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Cutaneous infections

Created 2008.

Learning objectives

  • Describe terms used in dermatopathology of infections
  • Describe the pathological features of selected skin infections and infestations


Skin infections may be with bacteria, fungi or viruses. Infestations with parasites are also included in this section. In some of these disorders, histology is a vital part of routine diagnosis particularly when organisms are difficult to identify or culture.

The pathology of the following skin diseases will be outlined:

  • Impetigo
  • Tuberculosis
  • Tinea
  • Pityriasis versicolor
  • Candidiasis
  • Warts
  • Herpes
  • Molluscum contagiosum
  • Scabies


Descriptions refer to routine sections stained with haematoxylin and eosin (H&E), unless otherwise specified.

Subcorneal pustule Neutrophils clustered just below the stratum corneum
Subcorneal blister Fluid filled cavity just below the stratum corneum
Ulceration Complete epidermal loss
Gram-positive Tissue gram stain reveals organisms e.g. staphylococci, streptococci
Gram-negative Tissue gram stain does not reveal organisms e.g. pseudomonas
Acid-fast Organisms revealed by Ziehl-Neilson, auramine or Fite stain
Tuberculoid granuloma Well-demarcated granuloma surrounded by a lymphocytic infiltrate.
Caseation Cheese-like necrosis of collagen
Ballooning degeneration Enlarged and pale keratinocytes, sometimes with pink intranuclear inclusions, acantholysis or multinucleated keratinocyte formation
Molluscum bodies Eosinophilic to basophilic intracytoplasmic inclusions that push the nucleus and keratohyaline granules aside

Bacterial infections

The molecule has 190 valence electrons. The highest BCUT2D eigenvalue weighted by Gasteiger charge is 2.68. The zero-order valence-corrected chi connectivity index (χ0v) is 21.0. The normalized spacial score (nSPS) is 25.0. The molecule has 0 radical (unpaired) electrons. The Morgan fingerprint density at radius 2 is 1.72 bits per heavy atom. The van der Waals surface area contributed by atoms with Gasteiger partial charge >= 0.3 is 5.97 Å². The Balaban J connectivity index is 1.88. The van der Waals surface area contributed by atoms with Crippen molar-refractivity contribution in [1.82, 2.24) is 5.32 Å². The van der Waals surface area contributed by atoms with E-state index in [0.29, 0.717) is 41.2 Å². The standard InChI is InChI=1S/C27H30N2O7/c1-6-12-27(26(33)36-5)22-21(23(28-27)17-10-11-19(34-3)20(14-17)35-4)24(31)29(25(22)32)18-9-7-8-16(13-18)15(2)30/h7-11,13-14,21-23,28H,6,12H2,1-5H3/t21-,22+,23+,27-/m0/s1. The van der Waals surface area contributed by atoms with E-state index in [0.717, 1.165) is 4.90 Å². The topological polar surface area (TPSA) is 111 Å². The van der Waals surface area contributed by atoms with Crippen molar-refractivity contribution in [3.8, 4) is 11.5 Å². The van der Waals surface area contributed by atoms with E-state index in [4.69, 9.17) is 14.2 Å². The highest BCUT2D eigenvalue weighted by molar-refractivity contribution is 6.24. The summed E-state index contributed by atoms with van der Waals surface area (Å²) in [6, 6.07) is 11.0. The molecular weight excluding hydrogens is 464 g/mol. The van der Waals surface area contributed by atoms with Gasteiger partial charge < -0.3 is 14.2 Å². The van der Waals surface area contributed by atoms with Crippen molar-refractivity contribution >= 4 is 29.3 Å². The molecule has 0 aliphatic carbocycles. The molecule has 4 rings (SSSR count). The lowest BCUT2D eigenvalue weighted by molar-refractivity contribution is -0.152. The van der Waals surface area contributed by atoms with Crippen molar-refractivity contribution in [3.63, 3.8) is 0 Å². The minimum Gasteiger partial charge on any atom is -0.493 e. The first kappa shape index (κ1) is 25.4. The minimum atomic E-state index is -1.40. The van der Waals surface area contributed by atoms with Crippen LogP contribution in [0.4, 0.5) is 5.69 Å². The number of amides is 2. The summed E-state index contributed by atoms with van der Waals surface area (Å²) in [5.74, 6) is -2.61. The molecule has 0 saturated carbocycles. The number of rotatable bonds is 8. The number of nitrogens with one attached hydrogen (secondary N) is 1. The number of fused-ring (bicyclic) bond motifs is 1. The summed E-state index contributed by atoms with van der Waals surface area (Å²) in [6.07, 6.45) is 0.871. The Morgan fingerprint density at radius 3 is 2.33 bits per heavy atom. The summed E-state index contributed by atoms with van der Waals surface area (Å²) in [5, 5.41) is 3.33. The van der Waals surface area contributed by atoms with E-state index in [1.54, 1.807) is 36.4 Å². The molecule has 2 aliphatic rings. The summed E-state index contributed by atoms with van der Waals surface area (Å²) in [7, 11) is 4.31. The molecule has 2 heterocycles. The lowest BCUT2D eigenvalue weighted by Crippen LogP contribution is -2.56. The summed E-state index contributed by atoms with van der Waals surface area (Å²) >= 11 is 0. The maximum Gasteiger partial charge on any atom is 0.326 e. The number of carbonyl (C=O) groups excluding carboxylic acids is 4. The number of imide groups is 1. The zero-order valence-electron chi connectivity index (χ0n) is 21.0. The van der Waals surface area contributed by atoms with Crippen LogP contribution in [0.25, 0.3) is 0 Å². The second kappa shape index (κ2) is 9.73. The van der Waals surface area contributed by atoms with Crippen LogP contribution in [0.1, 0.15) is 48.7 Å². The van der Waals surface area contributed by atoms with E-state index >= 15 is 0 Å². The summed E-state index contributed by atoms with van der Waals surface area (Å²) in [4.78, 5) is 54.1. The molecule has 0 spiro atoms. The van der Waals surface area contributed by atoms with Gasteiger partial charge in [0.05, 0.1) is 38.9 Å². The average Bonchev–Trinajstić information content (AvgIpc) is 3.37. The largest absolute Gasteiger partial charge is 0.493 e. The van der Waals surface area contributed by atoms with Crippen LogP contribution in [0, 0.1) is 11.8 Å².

The most common bacterial infections of the skin are those caused by streptococci and staphylococci. Tuberculosis is described because it has characteristic granulomatous pathology.


Impetigo is generally recognised by its clinical features and confirmed by culture of gram-positive organisms found on microscopy of a skin swab. However, the histological features of impetigo should be familiar as this infection can be confused with several other skin conditions. Some inflammatory dermatoses and tumours may be secondarily infected with the same organisms as cause impetigo. Link to a clinical description of impetigo.

The histological features of impetigo are:

  • Subcorneal pustule
  • Pustule may include acantholytic cells
  • Sometimes ulceration
  • Perivascular mixed infiltrate
  • Sometimes gram-positive cocci found in the pustule on tissue gram stain.


Cutaneous tuberculosis is uncommon in New Zealand. It has a variety of clinical presentations so the histology is often valuable in diagnosis. Link to a clinical description of cutaneous tuberculosis.

The histological features of tuberculosis are:

  • Epidermal hyperkeratosis, papillomatosis, atrophy, acanthosis or ulceration
  • Sometimes epidermal neutrophilic microabscesses
  • Neutrophil-predominant mixed infiltrate
  • Tuberculoid granulomas, sometimes with caseation
  • Acid-fast bacilli sometimes present.

Fungal infections

Fungal infections are very common and frequently misdiagnosed as inflammatory skin diseases particularly eczema.